The same White House that gave you Jackie's chocolate mousse, Pat's meat loaf, Jerry's toast and Rosalynn's cheese ball now brings you Nancy's macaroni and cheese. The April issue of McCall's is out with recipes for "President Reagan's Favorite Macaroni and Cheese" plus Hamburger Soup and eight other delicacies from the Reagan kitchen.
Says McCall's: "The President harbors a nostalgic appetite for the earthy, unpretentious meals of his early days in California, and the First Lady makes sure to serve them frequently."
Not personally, of course.
The White House is once again dispatching Nancy Reagan on a diplomatic mission of no small import. Her East Wing office yesterday confirmed she will visit Thailand and Malaysia May 2-5 while President Reagan is in Tokyo for the Economic Summit.
Mrs. Reagan's stated purpose is to inspect drug abuse prevention efforts of the Thai and Malaysian governments. But her visit in Thailand should go a long way toward smoothing still-ruffled feathers over a White House decision in 1983 to scrub Reagan's visit there.
That's the trip during which he was supposed to visit the Philippines. But after Benigno Aquino's murder, White House aides privately cited concerns about congressional opposition to such a visit as well as about Reagan's safety. Along with Thailand and the Philippines, Indonesia also was canceled.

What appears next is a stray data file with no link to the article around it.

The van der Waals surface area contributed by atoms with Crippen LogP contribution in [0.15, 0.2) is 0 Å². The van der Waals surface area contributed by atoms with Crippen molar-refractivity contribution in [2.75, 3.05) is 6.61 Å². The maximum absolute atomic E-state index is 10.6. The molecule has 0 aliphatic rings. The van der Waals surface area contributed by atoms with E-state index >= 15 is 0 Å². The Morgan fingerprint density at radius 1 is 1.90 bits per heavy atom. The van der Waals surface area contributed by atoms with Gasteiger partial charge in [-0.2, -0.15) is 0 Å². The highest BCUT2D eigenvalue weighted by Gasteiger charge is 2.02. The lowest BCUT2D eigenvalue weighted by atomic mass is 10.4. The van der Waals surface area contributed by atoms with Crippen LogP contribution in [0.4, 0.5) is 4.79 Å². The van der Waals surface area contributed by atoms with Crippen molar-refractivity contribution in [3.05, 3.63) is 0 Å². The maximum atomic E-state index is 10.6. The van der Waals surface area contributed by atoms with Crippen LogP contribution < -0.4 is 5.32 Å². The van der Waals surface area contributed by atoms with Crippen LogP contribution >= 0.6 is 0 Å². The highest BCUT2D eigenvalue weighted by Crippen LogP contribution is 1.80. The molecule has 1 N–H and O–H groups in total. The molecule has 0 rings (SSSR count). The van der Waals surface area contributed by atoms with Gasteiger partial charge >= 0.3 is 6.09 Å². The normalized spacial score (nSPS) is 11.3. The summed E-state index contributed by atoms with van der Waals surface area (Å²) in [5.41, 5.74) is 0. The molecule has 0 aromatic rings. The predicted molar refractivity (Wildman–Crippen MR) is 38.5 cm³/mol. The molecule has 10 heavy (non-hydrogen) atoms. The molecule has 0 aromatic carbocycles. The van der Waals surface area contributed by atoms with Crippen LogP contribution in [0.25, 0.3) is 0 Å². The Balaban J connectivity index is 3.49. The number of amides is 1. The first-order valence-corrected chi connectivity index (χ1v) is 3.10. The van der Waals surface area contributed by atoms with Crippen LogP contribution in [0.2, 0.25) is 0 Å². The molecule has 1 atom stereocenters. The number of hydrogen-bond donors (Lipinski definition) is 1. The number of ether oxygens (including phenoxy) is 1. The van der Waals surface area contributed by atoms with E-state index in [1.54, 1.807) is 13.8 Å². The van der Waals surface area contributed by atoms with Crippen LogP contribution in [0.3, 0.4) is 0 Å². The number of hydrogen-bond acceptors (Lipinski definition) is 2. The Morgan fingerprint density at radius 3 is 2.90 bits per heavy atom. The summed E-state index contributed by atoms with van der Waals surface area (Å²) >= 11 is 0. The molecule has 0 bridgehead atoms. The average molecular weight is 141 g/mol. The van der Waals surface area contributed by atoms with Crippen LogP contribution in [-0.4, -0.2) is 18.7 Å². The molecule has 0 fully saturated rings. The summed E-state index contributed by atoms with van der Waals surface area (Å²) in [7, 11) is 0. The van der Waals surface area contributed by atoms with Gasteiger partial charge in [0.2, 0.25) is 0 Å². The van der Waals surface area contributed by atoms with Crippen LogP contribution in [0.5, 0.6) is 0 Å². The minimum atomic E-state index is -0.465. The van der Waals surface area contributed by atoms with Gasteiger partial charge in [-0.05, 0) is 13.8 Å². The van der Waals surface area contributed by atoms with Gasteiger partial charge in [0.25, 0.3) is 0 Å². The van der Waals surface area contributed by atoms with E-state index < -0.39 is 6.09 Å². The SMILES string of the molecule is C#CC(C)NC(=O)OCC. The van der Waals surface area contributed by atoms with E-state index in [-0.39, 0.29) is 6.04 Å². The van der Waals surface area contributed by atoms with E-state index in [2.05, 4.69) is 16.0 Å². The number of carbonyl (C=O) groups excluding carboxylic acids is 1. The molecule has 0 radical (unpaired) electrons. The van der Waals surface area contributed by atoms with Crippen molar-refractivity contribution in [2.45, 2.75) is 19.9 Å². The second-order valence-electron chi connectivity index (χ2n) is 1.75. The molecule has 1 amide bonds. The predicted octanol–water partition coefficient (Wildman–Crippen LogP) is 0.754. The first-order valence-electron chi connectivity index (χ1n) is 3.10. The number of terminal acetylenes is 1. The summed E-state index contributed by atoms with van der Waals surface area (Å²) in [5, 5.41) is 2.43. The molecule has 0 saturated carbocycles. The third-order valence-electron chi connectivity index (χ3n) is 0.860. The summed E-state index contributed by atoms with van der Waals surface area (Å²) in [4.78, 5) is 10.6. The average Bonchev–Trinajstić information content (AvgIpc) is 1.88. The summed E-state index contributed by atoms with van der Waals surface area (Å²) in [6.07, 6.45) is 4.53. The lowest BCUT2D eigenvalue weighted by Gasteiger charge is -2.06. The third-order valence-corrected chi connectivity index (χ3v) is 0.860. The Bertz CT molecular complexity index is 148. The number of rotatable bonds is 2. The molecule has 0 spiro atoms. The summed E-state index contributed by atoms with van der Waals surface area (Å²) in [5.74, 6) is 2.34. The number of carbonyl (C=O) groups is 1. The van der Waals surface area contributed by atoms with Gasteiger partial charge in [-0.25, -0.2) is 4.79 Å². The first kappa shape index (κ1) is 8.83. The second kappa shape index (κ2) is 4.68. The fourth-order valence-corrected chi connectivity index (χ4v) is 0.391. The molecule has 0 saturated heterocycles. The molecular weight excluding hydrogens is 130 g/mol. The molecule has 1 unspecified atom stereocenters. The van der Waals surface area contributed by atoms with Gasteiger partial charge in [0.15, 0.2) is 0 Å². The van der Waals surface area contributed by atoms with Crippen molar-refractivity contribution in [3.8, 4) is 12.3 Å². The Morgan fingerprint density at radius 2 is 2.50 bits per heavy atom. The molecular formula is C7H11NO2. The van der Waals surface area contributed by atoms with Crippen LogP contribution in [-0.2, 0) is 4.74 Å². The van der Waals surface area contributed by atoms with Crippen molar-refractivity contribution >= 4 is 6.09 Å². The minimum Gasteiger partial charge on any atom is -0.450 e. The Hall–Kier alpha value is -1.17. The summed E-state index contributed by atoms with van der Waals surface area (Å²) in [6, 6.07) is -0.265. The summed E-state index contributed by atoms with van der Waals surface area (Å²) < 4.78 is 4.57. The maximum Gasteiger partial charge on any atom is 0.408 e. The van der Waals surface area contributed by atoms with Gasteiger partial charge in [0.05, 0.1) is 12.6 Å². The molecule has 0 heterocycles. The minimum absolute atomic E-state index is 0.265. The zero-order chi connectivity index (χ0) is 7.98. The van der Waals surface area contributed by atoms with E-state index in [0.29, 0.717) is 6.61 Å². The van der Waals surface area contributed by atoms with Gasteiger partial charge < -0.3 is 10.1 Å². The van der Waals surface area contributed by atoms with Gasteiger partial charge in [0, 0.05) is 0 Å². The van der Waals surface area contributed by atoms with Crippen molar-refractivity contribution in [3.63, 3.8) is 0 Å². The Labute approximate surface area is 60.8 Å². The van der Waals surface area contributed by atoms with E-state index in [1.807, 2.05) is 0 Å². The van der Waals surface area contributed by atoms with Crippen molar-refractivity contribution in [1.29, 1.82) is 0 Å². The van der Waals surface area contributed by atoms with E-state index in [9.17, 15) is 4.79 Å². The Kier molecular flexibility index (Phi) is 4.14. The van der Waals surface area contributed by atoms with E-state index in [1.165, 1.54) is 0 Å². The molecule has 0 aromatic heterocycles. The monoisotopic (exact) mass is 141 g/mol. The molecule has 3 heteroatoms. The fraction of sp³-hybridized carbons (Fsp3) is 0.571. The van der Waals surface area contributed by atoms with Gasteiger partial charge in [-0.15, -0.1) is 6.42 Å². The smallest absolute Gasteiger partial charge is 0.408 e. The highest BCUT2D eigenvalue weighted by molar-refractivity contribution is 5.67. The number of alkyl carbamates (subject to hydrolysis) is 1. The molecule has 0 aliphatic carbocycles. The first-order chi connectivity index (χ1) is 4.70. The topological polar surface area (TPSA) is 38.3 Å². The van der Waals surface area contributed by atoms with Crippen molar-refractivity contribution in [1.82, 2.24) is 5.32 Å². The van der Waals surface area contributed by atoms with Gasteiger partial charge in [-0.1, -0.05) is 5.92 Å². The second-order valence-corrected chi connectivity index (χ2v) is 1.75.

Reagan will make up for it on this trip by flying to the Indonesian island of Bali. Mrs. Reagan comes into the picture by heading off from there to Thailand and Malaysia while the president goes to Tokyo.
In Bangkok, Mrs. Reagan will be the guest of King Bhumibol and Queen Sirikit, whom she and Reagan entertained last year at a private White House dinner. In Kuala Lumpur, the first lady will be the guest of Datin Dr. Siti Hasmah, whose husband is Prime Minister Mahathir bin Mohamad.
Hasmah was among wives of foreign leaders attending Mrs. Reagan's White House conference on drug abuse last April. The two women met again in the fall when Mrs. Reagan hosted a follow-up session for wives accompanying their husbands to the 40th-anniversary celebration of the United Nations. Also at that session was Imelda Marcos, who left her husband at home but brought a military aide to hand out her position paper on drug abuse in the Philippines.